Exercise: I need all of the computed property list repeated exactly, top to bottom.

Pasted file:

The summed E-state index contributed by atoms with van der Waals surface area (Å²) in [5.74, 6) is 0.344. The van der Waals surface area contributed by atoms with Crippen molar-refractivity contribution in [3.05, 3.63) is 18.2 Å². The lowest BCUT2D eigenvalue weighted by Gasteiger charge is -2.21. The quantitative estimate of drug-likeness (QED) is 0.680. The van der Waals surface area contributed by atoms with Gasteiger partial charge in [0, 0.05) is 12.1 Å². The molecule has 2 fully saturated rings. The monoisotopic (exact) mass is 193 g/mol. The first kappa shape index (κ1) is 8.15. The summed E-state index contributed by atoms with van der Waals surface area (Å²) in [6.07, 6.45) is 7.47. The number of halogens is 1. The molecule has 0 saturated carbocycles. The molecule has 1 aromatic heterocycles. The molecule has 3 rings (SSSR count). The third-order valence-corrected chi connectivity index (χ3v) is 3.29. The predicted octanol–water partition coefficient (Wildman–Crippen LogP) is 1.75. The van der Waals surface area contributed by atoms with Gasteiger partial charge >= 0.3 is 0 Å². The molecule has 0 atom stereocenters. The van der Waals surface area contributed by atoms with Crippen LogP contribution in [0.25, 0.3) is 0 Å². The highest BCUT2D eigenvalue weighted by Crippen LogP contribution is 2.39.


The summed E-state index contributed by atoms with van der Waals surface area (Å²) in [5.74, 6) is 0.344. The van der Waals surface area contributed by atoms with Crippen molar-refractivity contribution in [3.05, 3.63) is 18.2 Å². The lowest BCUT2D eigenvalue weighted by Gasteiger charge is -2.21. The quantitative estimate of drug-likeness (QED) is 0.680. The van der Waals surface area contributed by atoms with Gasteiger partial charge in [0, 0.05) is 12.1 Å². The molecule has 2 fully saturated rings. The monoisotopic (exact) mass is 193 g/mol. The first kappa shape index (κ1) is 8.15. The summed E-state index contributed by atoms with van der Waals surface area (Å²) in [6.07, 6.45) is 7.47. The number of halogens is 1. The molecule has 0 saturated carbocycles. The molecule has 1 aromatic heterocycles. The molecule has 3 rings (SSSR count). The third-order valence-corrected chi connectivity index (χ3v) is 3.29. The predicted octanol–water partition coefficient (Wildman–Crippen LogP) is 1.75. The van der Waals surface area contributed by atoms with Gasteiger partial charge >= 0.3 is 0 Å². The molecule has 0 atom stereocenters. The van der Waals surface area contributed by atoms with Crippen LogP contribution in [0.25, 0.3) is 0 Å². The highest BCUT2D eigenvalue weighted by Crippen LogP contribution is 2.39.